Council needs to considers those just getting by during budget deliberations

Next week, Prince Edward County council will embark on its first budgetting exercise without training wheels. In 2019, a mostly newer council joined together for a process that was unknown to some of them and contained language and acronyms foreign to most sitting around the horseshoe.

Council developed operational and capital expense budgets that were mostly shepherded by staff and a tax increase was levied.

Sure, there were justifications and explanations-commitments from the previous council were honoured, but, depending on your outlook on that process, council was either was either led down the proverbial primrose path by a staff that could smell blood in the water and knew the time drew nigh for the wants and wishes for a particular department or that council would have been shirking its municipal responsibility to provide safe, reliable and effective services had they stood defiant-no matter how unsure some might have been given their neophyte status.

We’d like to think the truth in last year’s process lies somewhere in the middle-Council was able to stem the tide somewhat in a ‘first year of a new term’ budget process and may well have bent on some things but didn’t break on others.

This year’s process guarantees to be different. A year older, a year wiser, the governors of the community should have an accurate lay of the land when it comes to how each service delivered by the municipality works-what the wants and the needs are and how effective and necessary it all is to the taxpayer.

This information will help guide Council through what will surely be a strained process given the situation. No one likes paying property taxes to start with and the fan club for property tax increases is still awaiting its first charter member.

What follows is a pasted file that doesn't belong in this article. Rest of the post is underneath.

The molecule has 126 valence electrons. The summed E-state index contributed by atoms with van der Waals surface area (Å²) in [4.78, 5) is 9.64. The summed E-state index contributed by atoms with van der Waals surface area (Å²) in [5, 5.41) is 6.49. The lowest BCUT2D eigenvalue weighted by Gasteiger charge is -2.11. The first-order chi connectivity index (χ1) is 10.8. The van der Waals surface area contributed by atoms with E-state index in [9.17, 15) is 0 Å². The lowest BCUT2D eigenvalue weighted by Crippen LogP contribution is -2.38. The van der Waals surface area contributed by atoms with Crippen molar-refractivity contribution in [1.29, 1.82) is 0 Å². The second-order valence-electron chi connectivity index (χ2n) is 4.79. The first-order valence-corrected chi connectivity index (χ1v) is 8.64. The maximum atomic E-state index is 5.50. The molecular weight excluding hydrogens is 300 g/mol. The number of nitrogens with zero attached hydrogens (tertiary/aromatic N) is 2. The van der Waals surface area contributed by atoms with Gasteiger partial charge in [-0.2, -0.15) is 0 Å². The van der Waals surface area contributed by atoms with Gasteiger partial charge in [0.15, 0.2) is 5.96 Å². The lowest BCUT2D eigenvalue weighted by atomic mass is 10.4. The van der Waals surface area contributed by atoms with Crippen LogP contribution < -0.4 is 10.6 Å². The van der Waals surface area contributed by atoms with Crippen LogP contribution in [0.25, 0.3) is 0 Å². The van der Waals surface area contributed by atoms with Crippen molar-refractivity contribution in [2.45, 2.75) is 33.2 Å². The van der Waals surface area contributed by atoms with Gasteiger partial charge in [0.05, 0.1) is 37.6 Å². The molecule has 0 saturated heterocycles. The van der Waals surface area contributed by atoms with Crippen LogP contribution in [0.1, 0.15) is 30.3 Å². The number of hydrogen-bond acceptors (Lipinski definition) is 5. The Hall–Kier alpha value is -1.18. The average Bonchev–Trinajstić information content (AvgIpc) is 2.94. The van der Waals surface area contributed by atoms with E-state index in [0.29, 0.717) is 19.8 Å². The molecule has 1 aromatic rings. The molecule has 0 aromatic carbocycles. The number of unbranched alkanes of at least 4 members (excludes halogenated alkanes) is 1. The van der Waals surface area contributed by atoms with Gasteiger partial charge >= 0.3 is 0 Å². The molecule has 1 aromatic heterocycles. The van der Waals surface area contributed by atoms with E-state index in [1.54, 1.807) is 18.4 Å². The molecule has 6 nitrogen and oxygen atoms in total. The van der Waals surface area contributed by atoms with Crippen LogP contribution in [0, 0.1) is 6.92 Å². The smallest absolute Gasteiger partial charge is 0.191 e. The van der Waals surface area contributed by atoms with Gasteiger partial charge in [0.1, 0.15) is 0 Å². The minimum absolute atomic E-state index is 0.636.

What we would ask councillors as they embark on deliberations next week is to place themselves in the shoes of a young family trying to scratch out an existence in Prince Edward County.

Between mortgage and rent and other living expenses, it costs comparatively more for the simple pleasure of living in this municipality. That fact, combined with an economy based on tourism and the seasonal nature of that apparatus, is seriously stressing the cultural fabric of Prince Edward County.

Every year it seems harder for families to reside here and it’s nearly impossible for young County natives to stay and start their adult life here.

We won’t presume to be in the same league as the denizens of the county coffee shops who can dissect every motion emerging from Shire Hall with a nano knife but it says here an increase in the housing stock-whichever way council can foster that development- would be a sage move, especially in places where new homes can connect to water and waster water services.

An increase in the tax base and more users for an high cost system that beleaguers users seems like a good place to start-particularly in light of projected provincial clawbacks.


This week we shared the story of a Picton woman who was suffering from a degenerative disc disease and was unable to successfully navigate Canada’s Medical Assistance in Dying program.

With her condition worsening and no cure or even effective pain relief available, Madeline felt trapped in a “body that was failing her” and, with no options left, she took her own life through an overdose of pain medication in late July, 2017.

This story is presented in the context of the Department of Justice calling for public comment and isn’t presented to necessarily sway your opinion on the MAID program but to show what some people in our community when faced with never ending chronic pain are enduring when they can no longer bear their condition.

We don’t envy policymakers when it comes time to sift through current MAID criteria and make addendums based on the completed questionaries Canadians will fill out this week on this very sensitive and complicated issue but a national discussion and more understanding about who are and aren’t being granted access to the MAID program can only help what is designed to be a compassionate process.

-Jason Parks